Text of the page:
BUFFALO, N.Y. (WIVB) — Members of the House and Senate are heading back to Washington to potentially vote on a new set of gun reform laws. Before traveling back to the Capitol, however, Rep. Brian Higgins and Sen. Kirsten Gillibrand were in Buffalo. Both said there needs to be stronger gun laws to prevent future mass shootings.
“If you want to stop killing, you got to stop the killer, and you and take that very powerful weapon,” Rep. Higgins said Monday.
Two bipartisan committees are working on new gun legislation that could include expanded background checks, additional mental health resources, strengthening Red Flag laws, and/or a ban on certain weapons. These conversations come in the wake of several mass shootings, including the racially motivated attack at the Tops on Jefferson Ave. that killed 10 people and injured three others. There have been other mass shootings since the Tops attack, including one at an elementary school in Texas that killed 19 students and two teachers.
Sen. Gillibrand said that assault weapons are weapons of war, that military members spend years training in order to use them in combat.
“They’re designed solely for one thing: to win wars,” Sen. Gillibrand said. “They should never be used by civilians, period.”
In order for new gun legislation to pass, leaders say they need to find common ground — and the margin for that is paper thin.
“The common ground is very small. It’s maybe some changes to Red Flag laws,” Sen. Gillibrand added. “Some restrictions on who gets to buy assault weapons, maybe. A little improvement to background checks. Maybe a gun trafficking bill.”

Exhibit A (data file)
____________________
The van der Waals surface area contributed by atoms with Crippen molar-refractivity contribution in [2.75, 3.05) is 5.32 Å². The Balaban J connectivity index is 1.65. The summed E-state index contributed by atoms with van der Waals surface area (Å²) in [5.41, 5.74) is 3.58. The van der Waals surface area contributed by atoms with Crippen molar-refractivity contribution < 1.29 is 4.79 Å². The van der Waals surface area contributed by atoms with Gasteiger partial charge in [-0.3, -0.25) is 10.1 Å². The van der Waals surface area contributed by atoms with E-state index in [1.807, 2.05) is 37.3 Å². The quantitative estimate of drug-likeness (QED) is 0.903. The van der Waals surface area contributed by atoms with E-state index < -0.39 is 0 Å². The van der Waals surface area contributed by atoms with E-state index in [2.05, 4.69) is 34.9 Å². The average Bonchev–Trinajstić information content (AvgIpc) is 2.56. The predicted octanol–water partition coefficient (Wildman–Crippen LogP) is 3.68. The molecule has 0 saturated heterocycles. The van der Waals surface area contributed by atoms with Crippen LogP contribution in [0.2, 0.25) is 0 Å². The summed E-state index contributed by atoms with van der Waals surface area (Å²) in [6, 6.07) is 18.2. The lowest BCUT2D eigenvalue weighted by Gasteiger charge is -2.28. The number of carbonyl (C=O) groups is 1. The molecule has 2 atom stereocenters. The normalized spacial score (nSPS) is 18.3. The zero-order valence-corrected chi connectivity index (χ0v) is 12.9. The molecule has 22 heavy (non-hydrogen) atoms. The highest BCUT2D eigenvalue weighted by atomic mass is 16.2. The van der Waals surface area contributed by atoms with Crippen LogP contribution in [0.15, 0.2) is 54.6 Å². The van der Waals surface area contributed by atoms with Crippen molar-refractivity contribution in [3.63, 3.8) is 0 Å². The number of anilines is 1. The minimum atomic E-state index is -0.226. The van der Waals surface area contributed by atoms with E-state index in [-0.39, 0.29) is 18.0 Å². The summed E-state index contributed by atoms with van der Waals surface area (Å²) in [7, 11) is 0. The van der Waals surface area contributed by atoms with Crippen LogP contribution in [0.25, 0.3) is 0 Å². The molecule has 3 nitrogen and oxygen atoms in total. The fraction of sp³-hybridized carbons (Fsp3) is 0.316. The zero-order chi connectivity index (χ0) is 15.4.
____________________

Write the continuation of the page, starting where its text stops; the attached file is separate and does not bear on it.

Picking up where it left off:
She continued to explain that stricter measures, like banning assault weapons outright, is unlikely because of the filibuster.
“If we are actually serious about finding common ground and finding consensus, those sorts of things will stand no chance of passing the Senate,” Sen. John Cornyn said on the Senate floor.
Sen. Cornyn, a Republican from Texas, questions strict gun laws and says those are unlikely to pass.
“Strengthening mental health, bolstering school security, keeping guns out of the hands of people who are already legally prohibited from having them,” Sen. Cornyn said. “I think a lot of our colleagues could get behind those provisions.”
Democrats disagree, and say just strengthening Red Flag laws will not solve the problem.
“The problem is, in this case in Buffalo, didn’t work. There was an incident last year. That should have been a red flag,” Rep. Higgins said.
As lawmakers continue to negotiate, the local business community in Western New York is standing up and calling for Congress to renew the assault weapons ban that expired in 2004. This ban prevented the sale of semi-automatic weapons, such as an AR-15, which was used in both the shooting at Tops and in Uvalde, TX.
“While gun control may not be a typical lane for chambers of commerce, there is no avoiding the impact gun violence is having on our country and on our communities,” Dottie Gallagher, president and CEO of the Buffalo Niagara Partnership, said. “We have an obligation to be part of solving this American problem,”
Several people from Buffalo are making the trip to the nation’s Capitol to testify before both the Senate and the House, including Former Buffalo Fire Commissioner Garnell Whitfield, the son of Ruth Whitfield who was killed at Tops, Zeneta Everhart, the mother of Zaire Goodman, who was injured, but survived the attack, and Buffalo Police Commissioner Joe Gramaglia.
Tara Lynch is a Buffalo native who joined the News 4 team as a reporter in 2022. She previously worked at WETM in Elmira, N.Y., a sister station of News 4. You can follow Tara on Facebook and Twitter and find more of her work here.